The Semicolon is the Most Elegant of Marks
The semicolon joins two thoughts that deserve a tighter bind than just proximity. It creates a thoughtful and purposeful pause. It is optional, and therefore elegant.
Pedestrian writers opt for one of the pedestrian punctuation marks; pompous writers grab the dot-comma combo too easily. The best writers wield the semicolon carefully, respectfully.
Semicolon detractors—and there are many—consider it haughty and showy. They quote the otherwise great writer Kurt Vonnegut, who put his disdain for the mark in meaningless terms that sound like a schoolyard insult. “Transvestite hermaphrodite,” he called it in 2005. “Hermaphrodite” alone makes the point: The mark shares characteristics of of the comma and period, and because it is both it is neither. That’s its strength, not its weakness.
Vonnegut, a former journalism student, preferred simple declarative sentences for his prose. Fine. But other writers know how effective semicolons can be. Consider this from Charles Dickens:
Instantly Madame Defarge’s knife was in her girdle; the drum was beating in the streets, as if it and a drummer had flown together by magic; and The Vengeance, uttering terrific shrieks, and flinging her arms about her head like all the forty Furies at once, was tearing from house to house, rousing the women.
I often hear a contention among copyediting colleagues that “people don’t speak in semicolons.” Of course, people rarely speak punctuation at all. We sometimes hear “period” spoken aloud for emphasis, or “quote” and “unquote” to make it clear we’re using someone else’s words. Lately, the spoken “hashtag” has entered the language.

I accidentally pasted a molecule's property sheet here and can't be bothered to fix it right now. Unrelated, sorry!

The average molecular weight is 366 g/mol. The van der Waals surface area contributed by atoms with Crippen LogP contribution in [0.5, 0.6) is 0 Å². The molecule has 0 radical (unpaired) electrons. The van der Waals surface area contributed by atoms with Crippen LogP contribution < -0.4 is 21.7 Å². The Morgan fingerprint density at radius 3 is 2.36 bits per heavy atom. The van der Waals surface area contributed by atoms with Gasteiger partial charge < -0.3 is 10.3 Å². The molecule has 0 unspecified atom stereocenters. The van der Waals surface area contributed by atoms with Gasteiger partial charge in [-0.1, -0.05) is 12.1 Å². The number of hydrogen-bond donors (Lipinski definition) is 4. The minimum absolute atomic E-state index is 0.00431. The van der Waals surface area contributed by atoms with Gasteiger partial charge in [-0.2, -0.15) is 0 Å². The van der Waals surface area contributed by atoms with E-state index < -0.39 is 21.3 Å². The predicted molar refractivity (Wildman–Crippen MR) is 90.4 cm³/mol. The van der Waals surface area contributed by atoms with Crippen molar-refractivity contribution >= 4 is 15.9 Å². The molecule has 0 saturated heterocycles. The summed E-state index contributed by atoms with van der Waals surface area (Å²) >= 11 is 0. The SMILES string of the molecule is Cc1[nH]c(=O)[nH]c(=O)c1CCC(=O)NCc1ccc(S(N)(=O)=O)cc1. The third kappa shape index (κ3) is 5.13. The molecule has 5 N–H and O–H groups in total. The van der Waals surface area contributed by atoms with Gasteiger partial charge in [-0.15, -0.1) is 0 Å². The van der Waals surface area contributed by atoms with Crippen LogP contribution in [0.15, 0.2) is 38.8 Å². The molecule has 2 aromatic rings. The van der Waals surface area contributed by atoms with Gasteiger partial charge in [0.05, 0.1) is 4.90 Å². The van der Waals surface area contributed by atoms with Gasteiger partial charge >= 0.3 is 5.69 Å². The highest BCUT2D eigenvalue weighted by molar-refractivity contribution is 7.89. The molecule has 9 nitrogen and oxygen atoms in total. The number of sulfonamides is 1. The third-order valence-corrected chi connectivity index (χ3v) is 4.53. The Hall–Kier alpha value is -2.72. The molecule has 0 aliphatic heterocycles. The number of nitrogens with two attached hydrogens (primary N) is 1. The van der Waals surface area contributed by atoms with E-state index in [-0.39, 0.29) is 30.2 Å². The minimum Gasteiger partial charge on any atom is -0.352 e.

Semicolons can be found in speech. So can dashes and ellipses and parentheses. The pauses between like and disparate thoughts is much more intricate in spoken language. We need to employ all our punctuation options to reflect that.
The speech of Madame Defarge herself, as written by Dickens, uses this supposedly aristocratic mark:
I care nothing for this Doctor, I. He may wear his head or lose it, for any interest I have in him; it is all one to me.
Dickens’ A Tale of Two Cities includes a semicolon, on average, for every 137 words. That’s a terrific rate for a book whose first chapter is titled “The Period.”
Of course, Dickens could have used periods for Madame Defarge. He could have used a period in the last paragraph of the book, which famously joins two thoughts about life and death far, far more effectively than wold be accomplished with the pedestrian period.
Rythmn and cadence are part of good writing, something made clear by novelist Will Self, quoted in a 2008 article on semicolons in the Guardian newspaper:
“I like them," he said of this elegant punctuation mark. "They are a three-quarter beat to the half and full beats of commas and full stops. Prose has its own musicality, and the more notation the better.”
To a sentence, it adds dynamics. And let's not forget that with an open parenthesis, it adds familiarity.